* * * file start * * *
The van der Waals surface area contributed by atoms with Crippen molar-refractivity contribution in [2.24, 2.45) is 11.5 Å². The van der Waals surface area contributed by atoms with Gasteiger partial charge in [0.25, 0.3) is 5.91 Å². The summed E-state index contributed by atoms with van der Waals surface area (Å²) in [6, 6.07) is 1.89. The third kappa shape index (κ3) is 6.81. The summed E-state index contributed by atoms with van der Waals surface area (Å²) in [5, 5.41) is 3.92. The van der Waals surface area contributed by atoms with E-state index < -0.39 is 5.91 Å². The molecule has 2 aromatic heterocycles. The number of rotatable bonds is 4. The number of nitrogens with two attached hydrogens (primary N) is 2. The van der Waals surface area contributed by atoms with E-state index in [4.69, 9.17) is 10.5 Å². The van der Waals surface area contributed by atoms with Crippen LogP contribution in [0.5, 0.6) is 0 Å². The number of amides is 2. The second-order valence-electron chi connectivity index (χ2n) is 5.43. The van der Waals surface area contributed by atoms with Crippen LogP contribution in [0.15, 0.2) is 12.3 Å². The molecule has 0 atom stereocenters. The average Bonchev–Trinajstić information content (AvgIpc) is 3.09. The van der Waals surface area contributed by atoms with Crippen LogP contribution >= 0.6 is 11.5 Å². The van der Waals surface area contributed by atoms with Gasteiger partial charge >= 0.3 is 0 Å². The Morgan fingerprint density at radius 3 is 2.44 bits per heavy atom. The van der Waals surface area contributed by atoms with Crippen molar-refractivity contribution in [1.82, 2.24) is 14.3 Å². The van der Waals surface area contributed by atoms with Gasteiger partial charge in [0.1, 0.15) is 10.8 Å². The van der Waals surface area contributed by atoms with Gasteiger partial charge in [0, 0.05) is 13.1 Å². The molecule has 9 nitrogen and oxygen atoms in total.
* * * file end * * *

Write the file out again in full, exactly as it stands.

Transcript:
The van der Waals surface area contributed by atoms with Crippen molar-refractivity contribution in [2.24, 2.45) is 11.5 Å². The van der Waals surface area contributed by atoms with Gasteiger partial charge in [0.25, 0.3) is 5.91 Å². The summed E-state index contributed by atoms with van der Waals surface area (Å²) in [6, 6.07) is 1.89. The third kappa shape index (κ3) is 6.81. The summed E-state index contributed by atoms with van der Waals surface area (Å²) in [5, 5.41) is 3.92. The van der Waals surface area contributed by atoms with E-state index < -0.39 is 5.91 Å². The molecule has 2 aromatic heterocycles. The number of rotatable bonds is 4. The number of nitrogens with two attached hydrogens (primary N) is 2. The van der Waals surface area contributed by atoms with E-state index in [4.69, 9.17) is 10.5 Å². The van der Waals surface area contributed by atoms with Crippen LogP contribution in [0.5, 0.6) is 0 Å². The number of amides is 2. The second-order valence-electron chi connectivity index (χ2n) is 5.43. The van der Waals surface area contributed by atoms with Crippen LogP contribution in [0.15, 0.2) is 12.3 Å². The molecule has 0 atom stereocenters. The average Bonchev–Trinajstić information content (AvgIpc) is 3.09. The van der Waals surface area contributed by atoms with Crippen LogP contribution >= 0.6 is 11.5 Å². The van der Waals surface area contributed by atoms with Gasteiger partial charge >= 0.3 is 0 Å². The Morgan fingerprint density at radius 3 is 2.44 bits per heavy atom. The van der Waals surface area contributed by atoms with Crippen molar-refractivity contribution in [1.82, 2.24) is 14.3 Å². The van der Waals surface area contributed by atoms with Gasteiger partial charge in [0.1, 0.15) is 10.8 Å². The van der Waals surface area contributed by atoms with Gasteiger partial charge in [0, 0.05) is 13.1 Å². The molecule has 9 nitrogen and oxygen atoms in total.